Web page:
Chris Crack: Chicago's Free Associative Hip-Hop Outsider With a Fanbase He Says Rivals the Barbs

The rapper talks about releasing the “Battery Operated Simps” album and upcoming releases slated for this year.

Chicago-born rapper Chris Crack has spent several years carving his lane outside regional, let alone national hip-hop norms. Peeling back the layers of his complete artistry, Crack isn’t whack. From his free-associative lyrics on top of 70s/80s samples that can sometimes be poignantly introspective to laugh-out-loud jokes in his titles, there’s purpose in the chaos.

Then there’s the sheer amount of material he’s released since 2015’s Free Swag. He has a few dozen projects and even more loosies between then and now. This year alone, he’s already released a respectably received project, Battery Operated Simps featuring hilarious track titles such as “Condom Sex Same As Turkey Beacon” and “Women Don’t Even Watch Women’s Basketball.”

Initially speaking with Crack about that project, it turned into him announcing more projects, including one with A-Trak’s Fools Gold label and possibly three more. While speaking with, the emcee also talks about his initial starting point for being a rapper and how Danny Brown changed his life. There’s a very crass humor to your lyrics yet you have a very serious technical proficiency as an emcee. How were you able to develop that over the years?

Chris Crack:  First, I wanted to be a comedian as a shorty so it just transpired into music. I never thought I would be doing music but I just figured it was another way to get my sh-t out. I could still be funny because these niggas be too serious about nothing. So I just came up with some ideas of just having fun. I’m going to make everything scrumptious and flavorful. Even on a musical level, you have an amazing ear for beats going all the way back to 2015’s Free Swag. Can you describe your approach to instrumentals?

Chris Crack: One of the biggest things a producer told me one time is that if you cry when you hear the beat, that means that the producer cried when he made it. So if I cry off a beat, that’s instant. That song is already written. I just haven’t put it down yet. I just go by the feeling like; well, how does this make me feel? That’s how I name my songs too.

10photo Battery Operated Simps is really one of the best albums this year in hip-hop and you have more coming down the pipeline. How are you able to maintain a consistent level of output with over two dozen projects?

Chris Crack: It’s really my team, man, Cutta and Sky High. I want to emphasize the f-ck out of them, man. We are a trifecta where when one of us is kind of feeling down, the other two pick ‘em up. I have another album coming out on 6/13 and I’m uploading it right now for streaming services. You got to do that sh-t like two weeks ahead of time and shit and that’s the most stressful time of my life.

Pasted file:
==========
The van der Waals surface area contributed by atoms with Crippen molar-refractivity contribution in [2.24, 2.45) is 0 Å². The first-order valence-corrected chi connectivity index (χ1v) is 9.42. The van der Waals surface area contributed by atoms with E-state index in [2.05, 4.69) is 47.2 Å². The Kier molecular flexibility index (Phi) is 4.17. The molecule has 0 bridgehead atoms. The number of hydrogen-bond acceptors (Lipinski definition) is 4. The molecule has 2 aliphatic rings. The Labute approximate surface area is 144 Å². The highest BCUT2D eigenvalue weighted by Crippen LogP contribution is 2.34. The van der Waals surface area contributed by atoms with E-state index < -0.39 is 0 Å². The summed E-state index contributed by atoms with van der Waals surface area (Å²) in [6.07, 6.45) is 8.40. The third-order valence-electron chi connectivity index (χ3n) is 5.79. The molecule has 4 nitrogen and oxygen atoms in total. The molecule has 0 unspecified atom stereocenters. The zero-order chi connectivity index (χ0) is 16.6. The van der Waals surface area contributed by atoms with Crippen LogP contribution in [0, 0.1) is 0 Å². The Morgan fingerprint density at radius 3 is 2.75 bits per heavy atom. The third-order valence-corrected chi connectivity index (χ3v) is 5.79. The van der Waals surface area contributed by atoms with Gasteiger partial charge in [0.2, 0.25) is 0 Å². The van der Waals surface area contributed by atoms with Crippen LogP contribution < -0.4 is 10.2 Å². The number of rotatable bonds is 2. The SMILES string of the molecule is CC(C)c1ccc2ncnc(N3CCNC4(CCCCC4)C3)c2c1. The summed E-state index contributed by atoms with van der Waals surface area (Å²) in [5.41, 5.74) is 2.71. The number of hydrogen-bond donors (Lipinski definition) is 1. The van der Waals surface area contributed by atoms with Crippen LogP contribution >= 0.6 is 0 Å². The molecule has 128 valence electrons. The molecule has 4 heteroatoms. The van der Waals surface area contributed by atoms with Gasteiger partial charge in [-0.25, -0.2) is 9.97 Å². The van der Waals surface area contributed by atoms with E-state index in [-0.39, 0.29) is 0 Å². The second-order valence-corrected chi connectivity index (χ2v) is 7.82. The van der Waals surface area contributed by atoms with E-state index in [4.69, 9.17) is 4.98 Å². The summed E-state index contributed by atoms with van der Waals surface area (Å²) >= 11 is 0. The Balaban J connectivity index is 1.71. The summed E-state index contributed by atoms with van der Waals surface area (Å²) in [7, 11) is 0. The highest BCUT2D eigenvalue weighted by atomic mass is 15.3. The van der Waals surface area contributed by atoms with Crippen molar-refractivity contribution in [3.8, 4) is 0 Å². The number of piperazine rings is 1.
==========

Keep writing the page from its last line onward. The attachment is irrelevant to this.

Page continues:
The name of the album is Free Sex and it’s got a lot of different meanings to that name. One is, of course, Free Young Thug and then there are like seven different meanings. Then I have another project coming out through Fools Gold and another one-track album this year as well. That doesn’t count two other albums that are just lingering. I write three to four songs a day. What’s your process of maintaining quality with such a large amount of input you have?

Chris Crack: I’m just super picky about sh-t and I don’t have a job so my time is not constricted. I mean technically, music is your job.

Chris Crack: Real talk. Mothaf-ckas want me to come out and shit or whatever. Then they’ll say ‘well you ain’t working or nothing, you ain’t got a job’ and I’d be like nigga, what you mean? You mentioned Fools Gold and one of the artists I thought about while listening to you was Danny Brown, who released some pivotal albums through the label.

Chris Crack: Danny Brown changed my life, by the way. How so?

Chris Crack: I was locked in a street mentality at the time with everything from ignorance to homophobia and all types of sh-t. Just that dumb nigga goofy tunnel vision sh-t. I remember the first time I heard Danny Brown, and I was like who the f-ck is this? I heard him featured on a Tree album and that lead my niggas putting me on to his XXX album while on a road trip.

I came back from that road trip a whole different person. It showed me you can do whatever you want and be whoever you want as long as it’s genuine. As long as you ain’t faking or whatever you could do whatever you want to do. I learned through that album that you can be yourself at all times. From that time in my music, I just started going super crazy because I didn’t give a fuck no more. You don’t do a lot of features outside of people in your circle and you exist in a lane of your own. Do you have any peers or individuals you know who respect you within hip-hop?

Chris Crack: I’d say, Travis McCoy, Earl Sweatshirt, Madlib, Pusha T, Big K.R.I.T. and Polow Da Don. I’m so f-cking grateful for every single f-cking person, bro. Every day my Instagram and Twitter are full of new people telling me I’m dope and I respond to everyone. As an indie artist, how important is it to have that engagement with fans and describe the average Chris Crack fan?

Chris Crack:  That’s who I do it for. That’s literally the only reason I do this sh-t is because we changed the way you listen to music. I’m trying to change your whole experience by trying to do some whole new sh-t. The Crackheads are f-cking amazing bro. They’re just a cult following bro. They f-ck with anything I do because they know it’s genuine and they know it’s going to be quality. The Crackheads are crazier than the Barbs. Just off the strength of where I am compared to Nicki of course cause she has a hundred million and I have a hundred. However, they’re crazier than the Barbs.

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